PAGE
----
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Der Immobilienbrief, February 11, 2011

Column: Factory Outlet Centers in Germany
What the Customer Wants but Fails to Get

Contributed by Bärbel Schomberg, Schomberg & Co. Real Estate Consulting GmbH

Raising the subject of shopping in Germany will always cause worlds to collide. A flurry of distinctions will differentiate between venue types and consumer types, product range depth and product range width, and motives that extend from pleasure shopping to the most rational consumer behaviour. All of these arguments have one decisive factor in common though: the pricing process ahead of the actual purchase transaction. Your choice of a shopping venue will automatically reveal what sort of price bracket, level of assistance and stock range you seem to expect – including what kind of parking accommodations.

The concept of concentrating retailers in a single building with unified planning and unified management is already represented by the classic shopping centre. Yet this retail type has been supplemented for some years by other elements such as retail parks or flagship stores. Perceived tendencies such as the demise of the department store, the success of the discount store, retail parks, and online shopping, too, dominate the discussion among the experts. There is one sub-element in the retail universe that continues to eke out a marginal existence in Germany, and that is the factory outlet centre. While in the neighbouring countries this sales variant not only developed but became an established component within the retail spectrum, Germany must be labelled as an underdeveloped country when it comes to factory outlet centres.

It may be true that Germany’s factory outlet centres – currently five, strictly speaking – are experiencing a veritable boom of customers and international investors, yet neither the authorities, nor the political decision makers, and least of all the local retailers have warmed to the idea of expanding this retail segment. The vote cast by footfall and parking lot occupancy tends to be qualified by urban and regional planning concerns. Municipalities, counties, and not least the German states have dug in behind this line of reasoning – which is admittedly the biggest obstacle for investors. Naturally, you will not find those municipalities that are actively seeking to develop outlet centres among the opponents. Rather, the neighbouring communities are the ones that most vehemently oppose it. The argument the latter tend to field is the feared drain in purchasing power.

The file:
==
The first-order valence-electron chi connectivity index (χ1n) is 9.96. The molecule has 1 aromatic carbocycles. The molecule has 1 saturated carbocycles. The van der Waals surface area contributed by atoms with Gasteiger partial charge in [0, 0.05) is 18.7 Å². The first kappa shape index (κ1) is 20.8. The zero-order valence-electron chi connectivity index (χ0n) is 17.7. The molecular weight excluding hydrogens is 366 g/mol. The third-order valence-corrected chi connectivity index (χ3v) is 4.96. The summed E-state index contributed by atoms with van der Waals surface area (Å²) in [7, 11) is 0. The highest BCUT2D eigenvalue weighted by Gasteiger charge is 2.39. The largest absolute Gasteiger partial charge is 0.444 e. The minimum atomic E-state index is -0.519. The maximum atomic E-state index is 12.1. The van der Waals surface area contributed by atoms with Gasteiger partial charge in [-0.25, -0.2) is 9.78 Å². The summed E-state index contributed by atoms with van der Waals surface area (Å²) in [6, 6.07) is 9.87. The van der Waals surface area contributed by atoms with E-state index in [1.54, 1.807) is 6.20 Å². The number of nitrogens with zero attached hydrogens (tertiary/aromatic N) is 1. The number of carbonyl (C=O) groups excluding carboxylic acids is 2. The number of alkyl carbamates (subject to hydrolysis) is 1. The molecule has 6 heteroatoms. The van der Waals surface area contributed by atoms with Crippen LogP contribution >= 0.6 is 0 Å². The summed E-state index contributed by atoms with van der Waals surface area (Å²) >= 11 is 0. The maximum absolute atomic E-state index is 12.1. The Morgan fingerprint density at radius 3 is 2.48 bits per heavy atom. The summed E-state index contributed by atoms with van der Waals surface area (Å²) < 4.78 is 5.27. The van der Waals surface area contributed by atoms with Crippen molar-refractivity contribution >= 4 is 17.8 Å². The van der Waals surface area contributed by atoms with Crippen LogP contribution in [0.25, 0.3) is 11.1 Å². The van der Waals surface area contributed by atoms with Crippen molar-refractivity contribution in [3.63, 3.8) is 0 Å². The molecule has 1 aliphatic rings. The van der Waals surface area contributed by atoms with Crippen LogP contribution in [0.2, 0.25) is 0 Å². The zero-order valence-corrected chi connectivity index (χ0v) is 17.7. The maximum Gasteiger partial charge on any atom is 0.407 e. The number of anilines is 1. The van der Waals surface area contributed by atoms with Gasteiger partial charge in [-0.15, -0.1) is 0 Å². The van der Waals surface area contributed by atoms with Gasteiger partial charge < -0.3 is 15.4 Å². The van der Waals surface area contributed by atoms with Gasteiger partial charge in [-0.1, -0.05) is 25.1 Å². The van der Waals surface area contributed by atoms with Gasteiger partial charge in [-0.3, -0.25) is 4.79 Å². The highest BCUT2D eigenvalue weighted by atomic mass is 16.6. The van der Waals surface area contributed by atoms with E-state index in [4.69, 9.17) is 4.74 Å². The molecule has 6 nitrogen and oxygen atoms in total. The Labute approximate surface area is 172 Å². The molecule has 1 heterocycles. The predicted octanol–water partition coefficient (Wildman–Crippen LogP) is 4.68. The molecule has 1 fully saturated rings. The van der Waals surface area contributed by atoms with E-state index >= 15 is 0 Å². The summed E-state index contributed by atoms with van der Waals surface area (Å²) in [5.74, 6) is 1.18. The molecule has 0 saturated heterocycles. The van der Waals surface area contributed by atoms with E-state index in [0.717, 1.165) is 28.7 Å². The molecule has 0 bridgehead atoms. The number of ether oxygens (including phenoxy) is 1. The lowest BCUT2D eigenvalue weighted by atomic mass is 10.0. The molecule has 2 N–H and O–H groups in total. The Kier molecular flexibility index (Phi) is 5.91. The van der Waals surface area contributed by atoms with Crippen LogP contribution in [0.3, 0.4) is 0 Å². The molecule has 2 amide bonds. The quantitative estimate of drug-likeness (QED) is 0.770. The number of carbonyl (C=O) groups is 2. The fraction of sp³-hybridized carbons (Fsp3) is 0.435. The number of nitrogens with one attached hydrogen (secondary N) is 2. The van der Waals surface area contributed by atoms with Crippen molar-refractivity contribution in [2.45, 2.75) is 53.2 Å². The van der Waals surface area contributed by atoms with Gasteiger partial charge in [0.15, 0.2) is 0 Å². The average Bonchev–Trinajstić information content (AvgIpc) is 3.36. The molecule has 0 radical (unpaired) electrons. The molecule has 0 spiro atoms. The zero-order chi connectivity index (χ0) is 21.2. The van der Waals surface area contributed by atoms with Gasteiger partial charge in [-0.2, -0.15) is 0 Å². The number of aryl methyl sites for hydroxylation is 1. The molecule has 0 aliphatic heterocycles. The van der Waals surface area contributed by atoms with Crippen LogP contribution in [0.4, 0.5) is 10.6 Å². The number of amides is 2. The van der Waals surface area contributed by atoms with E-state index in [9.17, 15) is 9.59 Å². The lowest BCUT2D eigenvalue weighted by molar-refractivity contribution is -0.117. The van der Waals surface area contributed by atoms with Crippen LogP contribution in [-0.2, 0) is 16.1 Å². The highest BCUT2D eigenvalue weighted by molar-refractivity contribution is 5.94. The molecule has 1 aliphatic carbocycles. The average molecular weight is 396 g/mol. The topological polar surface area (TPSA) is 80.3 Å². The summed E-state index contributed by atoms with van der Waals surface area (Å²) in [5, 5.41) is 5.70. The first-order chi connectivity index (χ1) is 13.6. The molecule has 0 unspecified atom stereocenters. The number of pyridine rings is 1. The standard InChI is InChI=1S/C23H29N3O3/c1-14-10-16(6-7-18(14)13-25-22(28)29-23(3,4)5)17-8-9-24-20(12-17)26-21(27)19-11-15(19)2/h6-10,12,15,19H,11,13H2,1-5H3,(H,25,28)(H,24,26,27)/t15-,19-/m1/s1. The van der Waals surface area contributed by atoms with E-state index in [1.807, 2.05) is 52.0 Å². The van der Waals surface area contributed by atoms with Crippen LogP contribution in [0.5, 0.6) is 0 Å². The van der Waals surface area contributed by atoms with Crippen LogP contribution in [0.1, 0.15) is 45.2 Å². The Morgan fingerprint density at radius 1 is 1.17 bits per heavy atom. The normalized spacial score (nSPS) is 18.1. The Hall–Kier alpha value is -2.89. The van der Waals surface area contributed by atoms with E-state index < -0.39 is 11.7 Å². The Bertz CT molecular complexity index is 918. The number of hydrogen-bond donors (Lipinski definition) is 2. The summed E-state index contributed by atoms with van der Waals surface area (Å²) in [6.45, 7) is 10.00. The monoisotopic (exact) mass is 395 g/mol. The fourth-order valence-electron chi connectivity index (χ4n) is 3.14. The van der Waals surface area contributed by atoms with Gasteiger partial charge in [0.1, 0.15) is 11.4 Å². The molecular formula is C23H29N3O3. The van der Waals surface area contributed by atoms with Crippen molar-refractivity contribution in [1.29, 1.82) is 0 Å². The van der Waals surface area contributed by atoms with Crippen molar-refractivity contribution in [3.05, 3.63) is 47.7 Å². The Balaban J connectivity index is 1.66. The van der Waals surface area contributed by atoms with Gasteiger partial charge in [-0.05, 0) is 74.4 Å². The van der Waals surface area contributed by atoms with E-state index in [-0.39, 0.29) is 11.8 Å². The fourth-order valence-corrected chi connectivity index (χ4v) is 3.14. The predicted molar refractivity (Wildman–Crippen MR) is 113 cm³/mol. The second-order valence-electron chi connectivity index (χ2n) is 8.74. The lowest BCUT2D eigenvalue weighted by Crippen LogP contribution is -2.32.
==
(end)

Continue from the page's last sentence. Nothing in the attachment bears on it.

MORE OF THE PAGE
But let us be honest: Anyone still maintaining in this year of 2011 that the development of a new retail destination will eliminate a previously white spot from the map has closed his or her eyes to the competitive reality, which is more than ever characterised by displacement.

It is therefore precisely a classic fear-inspired debate hinging on an argument that treats downtown and FOC retail structures as equivalents. In truth, the two hardly compare. What is more, the critics ignore one aspect altogether: So-called direct sales venues, such as e.g. factory sales, already represent an essential preliminary stage in the sales policy of manufacturers as it is. Prime examples that come to mind are the Fischhalle outlet of WMF in Geislingen, Pumakonzept in Herzogenaurach, or Hugo Boss in Metzingen. The latter city in Baden Württemberg has just about become a symbol for a prioritisation of this type of sales channel. Factory outlet centres as a property type are particularly appreciated due to their consumer-end pricing – even if the supply side is negligible in Europe.

Ever since the first factory outlet centre opened for business in the United Kingdom, this type of venue has been an established presence in the European retail landscape – subject to huge regional differences. While the first boom phase in the United Kingdom is evidently drawing to a close, Germany could yet be facing such a development. The fastest growing market for this property type is Italy, whereas in the Scandinavian countries factory outlet centres have hardly played any role at all so far. Yet the very fact is luring investors, and is doing so for two reasons: the hope to expand the investment spectrum in the retail segment, and the hope for structurally higher returns. Will these hopes be fulfilled though?

The differences seen among the European countries permit inferences regarding the national zoning practices or misgivings. While this type of retail venue is perceived as a sensible expansion of available shopping options in Italy, clichés and legal obstacles – as elaborated above – carry the day in Germany. What few factory outlet centres exist in this country are found in locations that resemble day-trip destinations more than an integrated site within the retail infrastructure.
Conclusion:  Germany does like its bargain shopping, but the underlying structures should – pretty please – not be too professional. Which is too bad, because this approach withholds from consumers the very thing they wish for to complement their shopping experience.


The PDF file for this article is available in German, too.